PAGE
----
Scam posts shared thousands of times on Facebook claim Nokia is handing out phones to help students during the pandemic (William West / AFP)

Nokia latest to be hit by Facebook phone giveaway scam

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Facebook posts shared thousands of times claim Nokia is handing out phones to help students during the pandemic. However, the company said it has nothing to do with the scheme. Dozens of scam pages promising free phones have sprung up in recent weeks, a common ploy to boost follower numbers. 

“NOKIA is ready to give away 2000 phones to people because of this pandemic period. FREE PHONES FOR STUDENTS AND WORKERS,” reads text shared at least 16,700 times in multiple posts on the Facebook page ‘Nokias Hot 2020 Phones Nathan’ before it was taken down.   

The Facebook posts (archived here, here and here) ask users to comment with the letter “t” and message the page with a screenshot of the post for a chance to win. The posts have attracted more than 15,900 comments in total, with many asking for a phone to help with their studies.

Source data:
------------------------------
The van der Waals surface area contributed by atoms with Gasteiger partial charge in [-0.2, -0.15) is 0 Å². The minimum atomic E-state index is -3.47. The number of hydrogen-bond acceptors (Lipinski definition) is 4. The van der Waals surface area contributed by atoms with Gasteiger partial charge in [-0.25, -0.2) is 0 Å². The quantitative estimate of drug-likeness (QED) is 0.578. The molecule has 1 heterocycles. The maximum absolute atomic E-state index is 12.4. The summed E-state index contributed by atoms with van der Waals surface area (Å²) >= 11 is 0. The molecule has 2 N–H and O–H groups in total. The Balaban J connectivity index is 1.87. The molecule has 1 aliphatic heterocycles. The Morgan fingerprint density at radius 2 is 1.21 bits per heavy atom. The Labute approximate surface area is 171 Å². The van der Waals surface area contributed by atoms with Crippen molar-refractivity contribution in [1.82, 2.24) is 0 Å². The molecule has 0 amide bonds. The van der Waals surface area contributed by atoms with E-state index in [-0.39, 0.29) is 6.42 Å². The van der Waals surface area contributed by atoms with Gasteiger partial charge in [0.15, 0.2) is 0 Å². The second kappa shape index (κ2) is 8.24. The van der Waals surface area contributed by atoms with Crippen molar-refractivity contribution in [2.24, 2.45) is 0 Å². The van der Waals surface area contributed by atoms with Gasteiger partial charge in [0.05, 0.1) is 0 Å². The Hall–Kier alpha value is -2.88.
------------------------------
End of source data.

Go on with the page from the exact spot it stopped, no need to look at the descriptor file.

Screenshot of comments on a Facebook post, taken on July 1, 2020

Following the instructions, AFP Fact Check messaged the Facebook page with a screenshot of the post. We received an automated reply asking us to share the giveaway in 10 Facebook posts.

“If you are a student, Congratulations you have successfully won a brand new NOKIA from our store. The last step now is to like our page and SHARE our giveaway post to 10 active facebook groups, after that wait our system will check it out soon (sic),” the response reads.

“NOTE: You can’t fool us, if you don’t share, you won’t get your PHONE.”

Screenshot of Facebook conversation, taken on July 1, 2020

Contacted by AFP Fact Check, a spokesperson for Finnish mobile phone company HMD, which manufactures Nokia phones, said: “We can confirm this is fraudulent activity by a third party which was reported to Facebook, and shut down … Any competitions from us will always run on our official social media channels. During COVID-19 we have supported local communities by delivering free phones to those in need, but our activity has been coordinated offline.”

AFP Fact Check has debunked a similar scam involving Vivo phones which were worded similarly to the posts about Nokia. Facebook scams often ask users to comment, like and share posts in order to boost follower numbers before the pages are sold and their names changed.